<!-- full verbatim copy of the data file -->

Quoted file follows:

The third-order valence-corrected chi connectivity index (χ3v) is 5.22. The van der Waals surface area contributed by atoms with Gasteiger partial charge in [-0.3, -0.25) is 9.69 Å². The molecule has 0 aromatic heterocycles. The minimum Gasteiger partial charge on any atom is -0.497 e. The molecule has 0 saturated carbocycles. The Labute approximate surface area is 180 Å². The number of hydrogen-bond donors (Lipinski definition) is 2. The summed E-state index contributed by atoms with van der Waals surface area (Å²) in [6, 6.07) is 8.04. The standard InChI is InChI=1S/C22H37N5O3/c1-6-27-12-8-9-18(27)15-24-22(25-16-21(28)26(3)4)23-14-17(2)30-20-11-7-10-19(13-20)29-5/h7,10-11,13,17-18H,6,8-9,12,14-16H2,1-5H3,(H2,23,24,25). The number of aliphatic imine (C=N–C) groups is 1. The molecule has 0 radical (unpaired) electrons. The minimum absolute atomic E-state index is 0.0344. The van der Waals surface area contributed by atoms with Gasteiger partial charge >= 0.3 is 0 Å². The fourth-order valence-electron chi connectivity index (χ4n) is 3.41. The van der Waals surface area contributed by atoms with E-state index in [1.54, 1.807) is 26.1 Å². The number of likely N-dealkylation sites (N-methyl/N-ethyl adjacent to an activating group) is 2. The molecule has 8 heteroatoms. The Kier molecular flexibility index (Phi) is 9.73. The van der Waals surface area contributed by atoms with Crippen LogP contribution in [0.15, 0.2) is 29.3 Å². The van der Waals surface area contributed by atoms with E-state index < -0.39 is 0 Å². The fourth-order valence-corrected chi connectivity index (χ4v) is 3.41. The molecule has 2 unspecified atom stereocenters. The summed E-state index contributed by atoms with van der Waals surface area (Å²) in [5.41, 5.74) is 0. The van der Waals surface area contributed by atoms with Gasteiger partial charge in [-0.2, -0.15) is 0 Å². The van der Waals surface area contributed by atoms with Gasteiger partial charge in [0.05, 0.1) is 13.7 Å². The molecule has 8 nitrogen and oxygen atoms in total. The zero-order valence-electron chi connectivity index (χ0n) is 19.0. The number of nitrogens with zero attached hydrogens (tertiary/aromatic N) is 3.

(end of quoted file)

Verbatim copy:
The third-order valence-corrected chi connectivity index (χ3v) is 5.22. The van der Waals surface area contributed by atoms with Gasteiger partial charge in [-0.3, -0.25) is 9.69 Å². The molecule has 0 aromatic heterocycles. The minimum Gasteiger partial charge on any atom is -0.497 e. The molecule has 0 saturated carbocycles. The Labute approximate surface area is 180 Å². The number of hydrogen-bond donors (Lipinski definition) is 2. The summed E-state index contributed by atoms with van der Waals surface area (Å²) in [6, 6.07) is 8.04. The standard InChI is InChI=1S/C22H37N5O3/c1-6-27-12-8-9-18(27)15-24-22(25-16-21(28)26(3)4)23-14-17(2)30-20-11-7-10-19(13-20)29-5/h7,10-11,13,17-18H,6,8-9,12,14-16H2,1-5H3,(H2,23,24,25). The number of aliphatic imine (C=N–C) groups is 1. The molecule has 0 radical (unpaired) electrons. The minimum absolute atomic E-state index is 0.0344. The van der Waals surface area contributed by atoms with Gasteiger partial charge >= 0.3 is 0 Å². The fourth-order valence-electron chi connectivity index (χ4n) is 3.41. The van der Waals surface area contributed by atoms with E-state index in [1.54, 1.807) is 26.1 Å². The number of likely N-dealkylation sites (N-methyl/N-ethyl adjacent to an activating group) is 2. The molecule has 8 heteroatoms. The Kier molecular flexibility index (Phi) is 9.73. The van der Waals surface area contributed by atoms with Crippen LogP contribution in [0.15, 0.2) is 29.3 Å². The van der Waals surface area contributed by atoms with E-state index < -0.39 is 0 Å². The fourth-order valence-corrected chi connectivity index (χ4v) is 3.41. The molecule has 2 unspecified atom stereocenters. The summed E-state index contributed by atoms with van der Waals surface area (Å²) in [5.41, 5.74) is 0. The van der Waals surface area contributed by atoms with Gasteiger partial charge in [-0.2, -0.15) is 0 Å². The van der Waals surface area contributed by atoms with Gasteiger partial charge in [0.05, 0.1) is 13.7 Å². The molecule has 8 nitrogen and oxygen atoms in total. The zero-order valence-electron chi connectivity index (χ0n) is 19.0. The number of nitrogens with zero attached hydrogens (tertiary/aromatic N) is 3.